Story by Erin Ryley

Photos by Christine Kwan

Emily Woudenberg, the creative mind behind the Toronto-based jewellery and apparel line WOUDENBERG, is taking the fashion circuit by storm. Since displaying an impressive collection at Fashion Art Toronto (|FAT|), this young designer is showing no signs of slowing down.

With pieces distinctive to Woudenberg’s style, each personality-filled collection offers one-of-a-kind flair and charm. Plaid had the chance to chat with Woudenberg about her favourite collaborations, ego, and her upcoming plans for the brand.

How did you get started in fashion and jewellery design? Has it always been a love of yours? 

I started making jewellery at a very young age. It’s something that comes very naturally to me, I began to go online and to the library to research different jewellery making techniques at probably six or seven-years-old.

You studied graphic design at Sheridan College. How has your knowledge and background in this area influenced your design process?  

I am also interested in media and branding, and marketing. I tend to believe that learning different ways of communicating, be it jewellery, clothing, design, film, concrete – they all help you think, speak, and see in different ways. So I guess to answer your question, graphic design has helped me communicate jewellery as a brand and as a conceptual idea versus a singular product.

You typically choose unconventional materials for the jewellery collections you design. Do the materials you use inspire your designs or do you have a specific idea in mind before beginning the creative process? 

I am often trying to convey a feeling in my jewellery. So I have an idea of a feeling I may want to convey, and then I try to use materials to communicate that – conventional or unconventional. I find a lot of jewellery is more about decorating.

You recently showed at |FAT| and Toronto Fashion week. What has been the best part of showing your collections so far? 

I should clarify I showed jewellery at [Toronto] Fashion Week (when it was [sponsored by] LG) with the LABEL show, so I have them to thank for that. I really love to get feedback on my creations, see what people’s reactions are. How to present a jewellery collection as an experience is also really fun to experiment with.

What has been your favorite collaboration to date and why?

This whole concrete “SLAB” collection has been a long time coming I believe. It was almost as if I have had this idea for a long time but hadn’t developed the technique to effectively execute it. I feel the same way about EGO as well; they are part of the same idea, but I do feel I am still working out some kinks and there is always room for improvement.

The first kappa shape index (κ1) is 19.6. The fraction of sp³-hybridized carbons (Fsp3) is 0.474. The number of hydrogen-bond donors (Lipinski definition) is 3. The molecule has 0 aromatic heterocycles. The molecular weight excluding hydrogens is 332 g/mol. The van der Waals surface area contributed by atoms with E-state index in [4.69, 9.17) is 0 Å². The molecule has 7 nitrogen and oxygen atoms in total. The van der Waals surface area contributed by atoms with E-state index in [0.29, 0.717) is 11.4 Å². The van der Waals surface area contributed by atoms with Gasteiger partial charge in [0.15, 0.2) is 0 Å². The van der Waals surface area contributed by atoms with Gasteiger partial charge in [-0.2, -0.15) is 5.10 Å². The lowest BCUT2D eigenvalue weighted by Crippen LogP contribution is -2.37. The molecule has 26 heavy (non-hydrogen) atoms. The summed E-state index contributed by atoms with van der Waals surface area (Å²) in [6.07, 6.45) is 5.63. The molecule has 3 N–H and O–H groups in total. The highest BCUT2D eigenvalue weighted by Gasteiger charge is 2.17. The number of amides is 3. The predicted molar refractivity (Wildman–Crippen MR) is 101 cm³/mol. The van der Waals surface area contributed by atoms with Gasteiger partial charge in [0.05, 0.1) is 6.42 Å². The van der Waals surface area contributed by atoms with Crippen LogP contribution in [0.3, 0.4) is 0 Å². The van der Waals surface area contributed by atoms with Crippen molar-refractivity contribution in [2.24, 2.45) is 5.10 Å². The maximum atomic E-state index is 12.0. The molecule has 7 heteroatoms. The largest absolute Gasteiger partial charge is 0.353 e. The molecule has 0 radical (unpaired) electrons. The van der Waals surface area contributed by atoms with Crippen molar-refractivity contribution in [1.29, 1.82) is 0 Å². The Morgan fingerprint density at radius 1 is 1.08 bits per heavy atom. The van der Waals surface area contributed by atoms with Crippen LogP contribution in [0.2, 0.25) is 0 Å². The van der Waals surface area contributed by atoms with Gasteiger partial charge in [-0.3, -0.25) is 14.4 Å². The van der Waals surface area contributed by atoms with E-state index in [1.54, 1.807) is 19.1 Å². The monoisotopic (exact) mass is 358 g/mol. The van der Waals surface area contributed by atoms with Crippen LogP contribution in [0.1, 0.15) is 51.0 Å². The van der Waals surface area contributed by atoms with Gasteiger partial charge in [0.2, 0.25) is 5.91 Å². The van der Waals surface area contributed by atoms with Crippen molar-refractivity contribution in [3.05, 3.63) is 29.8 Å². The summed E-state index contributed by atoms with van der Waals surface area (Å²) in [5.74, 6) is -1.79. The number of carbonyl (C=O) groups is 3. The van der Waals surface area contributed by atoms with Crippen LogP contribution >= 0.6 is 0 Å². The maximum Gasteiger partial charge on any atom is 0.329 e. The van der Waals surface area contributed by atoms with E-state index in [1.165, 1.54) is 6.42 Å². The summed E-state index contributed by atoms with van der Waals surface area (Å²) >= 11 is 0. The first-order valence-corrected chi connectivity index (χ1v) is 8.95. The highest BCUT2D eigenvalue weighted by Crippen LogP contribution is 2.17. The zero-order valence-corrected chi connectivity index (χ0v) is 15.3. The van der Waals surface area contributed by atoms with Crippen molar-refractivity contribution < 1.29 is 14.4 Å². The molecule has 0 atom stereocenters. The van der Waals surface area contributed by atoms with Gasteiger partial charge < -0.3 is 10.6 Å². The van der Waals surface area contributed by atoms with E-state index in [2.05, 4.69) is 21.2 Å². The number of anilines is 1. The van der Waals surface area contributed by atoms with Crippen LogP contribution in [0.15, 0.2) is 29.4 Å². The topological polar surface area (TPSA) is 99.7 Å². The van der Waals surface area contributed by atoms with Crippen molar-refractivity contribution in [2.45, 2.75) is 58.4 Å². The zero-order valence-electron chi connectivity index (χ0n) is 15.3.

Your F/W12 collection, EGO, garnered a lot of attention and press at |FAT|.  What did this collection mean to you? 

It meant a lot to me: the concept of EGO, how to present it and what it meant within the industry. We really present ourselves with attire, who we want to be. In fashion, within the industry this is taken to an extreme. We communicate visually and negotiate others’ perception of ourselves, and how we present ourselves is important and we often have an astute understanding on how we will be perceived by the clothes we wear. “Your Opinion is Important to You” – the tag-line to the runway experience – was an idea surrounding how people attend fashion shows; where each person individually experiences the show and shares their opinion. Their opinion may, or may not,  have significance but they feel it’s important.

Spring/Summer 2012 incorporates concrete as the principal material. What drew you to concrete in the first place?

I like the idea of mass industrialism and production. Concrete feels very much an over-used material, so I find it engaging to use it in a different context.

Do you have a muse or a WOUDENBERG girl/guy? If so, who is it? Do you see yourself reflected in the WOUDENBERG person you’re creating?

Not particularly and neither. I tend to be inspired by a lot of people and things; I will be obsessed with a random guy I saw at a goth punk store for months and he will be my imaginary muse. I am often inspired on public transit because of the array of people and their surroundings. I reflect, and am inspired by, my daily life and experiences and so do my designs. So I tend to change how I look frequently to reflect my surroundings, so yes, I am in a sense reflected in my designs.

What is your favourite piece to design and why? 

Necklaces allow a lot of experimentation I feel. And t-shirts because it’s a blank canvas.

Where can readers find WOUNDENBERG pieces?

and the online retailer ; and clothing pieces are exclusively at the Homegrown Boutique on Cumberland Street in Toronto.

What can we expect from WOUDENBERG in the future?

I just ordered some really interesting pieces for my next Spring/Summer jewellery collection. Expect some art deco architecture shapes, opalite, and industrial materials. It will be lighter, and more extensive than the previous jewellery collection.

Check out this video Emily Woudenberg created with Adam Zivo for her F/W12 collection!

EGO from Adam Zivo on Vimeo.

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